When it comes to keeping pace with a changing climate, plants face a particular challenge. They are quite literally rooted in place.
Now their ability to move to cooler areas as places heat up is being further imperiled by the loss of animals on which plants often hitch a ride. Through a clever marriage of computing power and hundreds of detailed field studies, scientists have developed a tool for predicting how quickly plants need to migrate to remain in a climatic zone where they can survive, and how much that migration is slowed by the loss of animals that act as shuttles by transmitting seeds in their feces.
The resulting picture isn’t pretty. The migratory potential for plants has already been cut by more than half on average, thanks to loss of species in recent centuries, the researchers found. And future extinctions could slow plants still further.
“If there are no animals available to eat their fruits or carry away their nuts, animal-dispersed plants aren’t moving very far,” said Evan Fricke, an ecologist at Rice University who as a chief author of the research.
Unlike the Ents of J.R.R. Tolkien’s fictional Middle Earth, trees and shrubs on this planet can’t just pull up their roots and start walking. But they have evolved myriad ways of moving across the landscape from one generation to another. Seeds are blown on the wind, fall from branches, or float down streams. Others use footloose animals to get around. Birds and bears eat seed-filled berries, then “plant” them elsewhere as they poop. Rodents gather nuts. Some plants have evolved barbed seeds that hook onto the fur of passing critters.
With so many strategies involving so many plants and animals, it’s hard to fathom how all the interconnections add up, much less how extinctions and global warming would factor in. To accomplish it, Fricke and fellow researchers amassed a mountain of data from studies documenting relationships between animals and seeds, particularly birds and mammals that eat fruit. That included observations in more than 400 places around the world that detailed the interactions between 1,631 animal and 3,208 plant species. They added in data on how far seeds moved with 302 different animal species, and the results of 2215 experiments testing how well seeds germinated after passing through the guts of fruit eaters.
Armed with this information, they built a computer model driven by the ways seed dispersal and survival was influenced by different traits of both the animals and the plants – for instance, how far a given animal travels or how well a well a kind of seed grows after being eaten.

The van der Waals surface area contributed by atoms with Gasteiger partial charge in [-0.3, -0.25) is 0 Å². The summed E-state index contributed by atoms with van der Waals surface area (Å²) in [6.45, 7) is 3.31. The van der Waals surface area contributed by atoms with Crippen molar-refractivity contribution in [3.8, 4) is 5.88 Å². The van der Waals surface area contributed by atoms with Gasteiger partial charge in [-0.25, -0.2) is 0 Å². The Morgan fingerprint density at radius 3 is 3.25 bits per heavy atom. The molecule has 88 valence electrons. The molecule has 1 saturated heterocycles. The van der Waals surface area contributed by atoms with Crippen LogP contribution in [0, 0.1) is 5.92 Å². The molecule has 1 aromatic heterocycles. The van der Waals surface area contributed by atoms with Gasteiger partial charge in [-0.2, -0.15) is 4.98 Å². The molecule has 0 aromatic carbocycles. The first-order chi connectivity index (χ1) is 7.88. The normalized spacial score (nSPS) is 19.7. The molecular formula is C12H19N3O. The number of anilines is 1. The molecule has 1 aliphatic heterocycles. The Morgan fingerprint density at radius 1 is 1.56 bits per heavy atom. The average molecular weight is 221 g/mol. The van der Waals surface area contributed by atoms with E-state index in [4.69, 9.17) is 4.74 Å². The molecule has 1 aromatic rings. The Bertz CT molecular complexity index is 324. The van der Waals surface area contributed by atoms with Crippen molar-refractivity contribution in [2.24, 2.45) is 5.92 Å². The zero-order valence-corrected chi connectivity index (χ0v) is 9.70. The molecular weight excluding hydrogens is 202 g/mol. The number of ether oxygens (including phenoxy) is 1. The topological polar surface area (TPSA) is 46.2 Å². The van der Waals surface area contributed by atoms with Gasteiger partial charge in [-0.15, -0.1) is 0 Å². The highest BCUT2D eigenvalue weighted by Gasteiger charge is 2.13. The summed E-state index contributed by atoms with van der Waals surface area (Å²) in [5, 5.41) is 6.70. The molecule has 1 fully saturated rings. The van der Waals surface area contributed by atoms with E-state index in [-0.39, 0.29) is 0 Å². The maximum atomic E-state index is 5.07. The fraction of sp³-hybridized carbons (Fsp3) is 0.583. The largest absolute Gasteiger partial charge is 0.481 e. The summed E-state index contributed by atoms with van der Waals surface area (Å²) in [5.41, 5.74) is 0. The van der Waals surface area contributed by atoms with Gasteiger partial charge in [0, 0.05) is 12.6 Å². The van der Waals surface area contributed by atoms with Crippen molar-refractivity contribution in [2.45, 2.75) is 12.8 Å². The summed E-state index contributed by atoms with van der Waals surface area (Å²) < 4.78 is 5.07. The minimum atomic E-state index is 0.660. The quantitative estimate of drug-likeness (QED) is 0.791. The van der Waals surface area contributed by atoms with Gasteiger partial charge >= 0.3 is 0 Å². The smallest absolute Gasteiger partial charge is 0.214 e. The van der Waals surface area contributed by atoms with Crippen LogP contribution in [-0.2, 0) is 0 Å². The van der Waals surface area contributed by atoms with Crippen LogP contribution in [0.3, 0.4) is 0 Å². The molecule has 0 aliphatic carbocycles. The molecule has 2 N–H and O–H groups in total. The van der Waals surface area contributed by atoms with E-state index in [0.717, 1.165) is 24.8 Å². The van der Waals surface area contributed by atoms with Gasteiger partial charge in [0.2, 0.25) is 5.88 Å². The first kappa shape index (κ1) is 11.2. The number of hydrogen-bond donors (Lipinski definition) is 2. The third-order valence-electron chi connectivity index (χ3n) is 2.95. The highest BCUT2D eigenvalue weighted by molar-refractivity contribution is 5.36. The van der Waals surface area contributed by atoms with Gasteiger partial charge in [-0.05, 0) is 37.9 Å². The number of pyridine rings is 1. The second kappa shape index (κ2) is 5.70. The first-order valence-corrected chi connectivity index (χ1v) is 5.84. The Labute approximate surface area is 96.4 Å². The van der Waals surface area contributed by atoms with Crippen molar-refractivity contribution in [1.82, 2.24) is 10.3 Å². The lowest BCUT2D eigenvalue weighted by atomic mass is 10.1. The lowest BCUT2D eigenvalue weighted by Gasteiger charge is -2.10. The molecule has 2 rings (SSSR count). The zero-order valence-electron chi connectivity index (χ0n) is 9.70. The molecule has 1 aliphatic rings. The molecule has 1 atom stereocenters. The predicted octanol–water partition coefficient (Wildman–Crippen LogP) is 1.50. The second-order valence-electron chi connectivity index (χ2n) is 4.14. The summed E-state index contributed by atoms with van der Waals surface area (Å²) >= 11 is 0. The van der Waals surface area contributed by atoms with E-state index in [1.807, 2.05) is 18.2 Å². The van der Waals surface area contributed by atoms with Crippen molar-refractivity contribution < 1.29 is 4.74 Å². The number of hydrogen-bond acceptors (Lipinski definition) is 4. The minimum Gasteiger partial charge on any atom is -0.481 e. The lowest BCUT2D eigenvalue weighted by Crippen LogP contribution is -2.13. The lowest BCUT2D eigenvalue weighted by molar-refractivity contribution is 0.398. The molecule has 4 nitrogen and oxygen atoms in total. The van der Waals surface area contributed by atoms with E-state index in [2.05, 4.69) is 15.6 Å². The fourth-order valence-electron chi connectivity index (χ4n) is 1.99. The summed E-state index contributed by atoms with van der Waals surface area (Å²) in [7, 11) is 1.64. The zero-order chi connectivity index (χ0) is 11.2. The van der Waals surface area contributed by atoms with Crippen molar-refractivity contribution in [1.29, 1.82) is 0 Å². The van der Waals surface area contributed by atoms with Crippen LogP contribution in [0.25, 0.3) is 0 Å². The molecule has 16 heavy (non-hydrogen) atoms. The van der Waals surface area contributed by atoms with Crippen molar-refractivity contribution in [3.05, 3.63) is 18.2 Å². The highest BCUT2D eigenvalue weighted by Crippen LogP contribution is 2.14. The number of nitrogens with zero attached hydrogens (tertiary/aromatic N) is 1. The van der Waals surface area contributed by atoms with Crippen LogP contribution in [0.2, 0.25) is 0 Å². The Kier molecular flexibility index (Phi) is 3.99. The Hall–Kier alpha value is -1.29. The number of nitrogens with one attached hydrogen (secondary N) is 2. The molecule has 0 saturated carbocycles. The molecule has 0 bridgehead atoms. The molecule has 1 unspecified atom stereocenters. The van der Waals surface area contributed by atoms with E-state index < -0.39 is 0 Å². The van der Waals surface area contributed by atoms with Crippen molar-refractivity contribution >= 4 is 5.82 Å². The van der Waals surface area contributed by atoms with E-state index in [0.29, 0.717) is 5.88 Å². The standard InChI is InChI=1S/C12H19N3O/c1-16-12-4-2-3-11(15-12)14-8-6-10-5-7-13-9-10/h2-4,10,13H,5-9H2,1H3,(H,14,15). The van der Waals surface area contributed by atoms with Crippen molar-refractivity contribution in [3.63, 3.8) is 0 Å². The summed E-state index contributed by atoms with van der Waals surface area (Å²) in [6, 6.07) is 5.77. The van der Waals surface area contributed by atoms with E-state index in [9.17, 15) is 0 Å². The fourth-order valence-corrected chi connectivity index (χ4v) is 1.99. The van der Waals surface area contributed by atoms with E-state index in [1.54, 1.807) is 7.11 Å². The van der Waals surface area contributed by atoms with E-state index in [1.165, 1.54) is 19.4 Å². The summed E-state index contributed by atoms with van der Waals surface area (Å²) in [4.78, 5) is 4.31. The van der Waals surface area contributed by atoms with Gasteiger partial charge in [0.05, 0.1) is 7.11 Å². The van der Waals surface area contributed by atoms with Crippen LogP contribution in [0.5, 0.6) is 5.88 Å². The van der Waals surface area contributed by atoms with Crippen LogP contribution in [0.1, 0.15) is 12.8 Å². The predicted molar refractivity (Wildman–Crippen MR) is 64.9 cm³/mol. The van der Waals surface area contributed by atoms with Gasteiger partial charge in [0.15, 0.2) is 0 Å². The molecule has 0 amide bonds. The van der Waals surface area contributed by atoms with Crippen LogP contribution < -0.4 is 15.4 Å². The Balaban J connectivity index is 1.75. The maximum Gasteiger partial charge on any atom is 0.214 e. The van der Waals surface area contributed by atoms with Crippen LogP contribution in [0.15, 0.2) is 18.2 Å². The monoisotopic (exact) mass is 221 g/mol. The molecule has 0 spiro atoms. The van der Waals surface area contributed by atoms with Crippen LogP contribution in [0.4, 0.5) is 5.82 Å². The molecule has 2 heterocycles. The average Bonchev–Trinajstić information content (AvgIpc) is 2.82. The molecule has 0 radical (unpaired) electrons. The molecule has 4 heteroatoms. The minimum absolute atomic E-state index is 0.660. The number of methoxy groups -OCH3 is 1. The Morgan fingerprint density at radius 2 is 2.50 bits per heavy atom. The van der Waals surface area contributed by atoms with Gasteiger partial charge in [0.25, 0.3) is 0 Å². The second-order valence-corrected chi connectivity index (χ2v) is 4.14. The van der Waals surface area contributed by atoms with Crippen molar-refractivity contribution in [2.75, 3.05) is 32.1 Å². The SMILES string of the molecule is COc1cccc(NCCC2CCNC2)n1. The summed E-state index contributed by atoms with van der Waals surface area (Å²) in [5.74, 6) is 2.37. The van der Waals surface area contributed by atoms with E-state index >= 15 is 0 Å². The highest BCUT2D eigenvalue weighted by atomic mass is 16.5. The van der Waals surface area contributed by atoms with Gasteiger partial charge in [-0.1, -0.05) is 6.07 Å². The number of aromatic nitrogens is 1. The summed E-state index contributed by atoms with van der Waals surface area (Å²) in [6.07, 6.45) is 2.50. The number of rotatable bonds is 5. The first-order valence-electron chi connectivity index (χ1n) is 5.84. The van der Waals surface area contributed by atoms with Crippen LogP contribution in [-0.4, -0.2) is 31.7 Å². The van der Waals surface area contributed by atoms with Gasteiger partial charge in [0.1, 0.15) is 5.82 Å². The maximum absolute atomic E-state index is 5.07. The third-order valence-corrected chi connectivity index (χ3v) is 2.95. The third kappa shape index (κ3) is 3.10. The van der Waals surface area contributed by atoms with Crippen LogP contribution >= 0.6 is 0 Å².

To test if the model could effectively simulate reality, they took a tenth of the dataset not incorporated into the model and checked to see if the model could accurately predict the relationships between animals and plant seeds. The results were an 88% match to the observations.
Then, the scientists turned the computer loose on historical data about animals and seeds, as well as scenarios for how climate conditions will shift across the planet in the future. The results showed that compared to a world where all of the species that emerged since the last ice age still roamed the earth, today’s plants have a much harder time migrating. The loss of mammals and birds has already reduced plants’ ability to migrate fast enough to keep pace with climate change – reducing that capacity by 60%, according to findings published in Science on Jan. 13.
The results are a “wake-up call that declines in animal species have vastly limited the ability of plants to adapt to climate change,” said Doug Levey, who heads the National Science Foundation program that funded part of the work.
The historic loss has been greatest in temperate regions North America, Europe, northern Asia and the southern parts of South America, driven largely by the loss of large mammals that can travel long distances with relative ease, the researchers found.
In some places, the loss of just a few percent of overall species slashed plants’ ability to move with the climate by as much as 95%, because certain animals were so important.
Future extinctions could have a bigger effect in the tropics, particularly in southeast Asia and Madagascar, biodiversity hotspots with large numbers of species listed as at risk of extinction by the International Union for Conservation of Nature. Globally, the loss of species tracked by the union would take another 15% bite out of plants ability to migrate at the same speed as the climate changes, according to the analysis.
The findings suggest that restoring ecosystems to better connect different habitats could help plans migrate more quickly, said Fricke. But they also show that “animal declines can disrupt ecological networks in ways that threaten the climate resilience of entire ecosystems.”
Fricke, et. al. “The effects of defaunation on plants’ capacity to track climate change.” Science. Jan. 13, 2022.
Image: Kentish Plumber via Flickr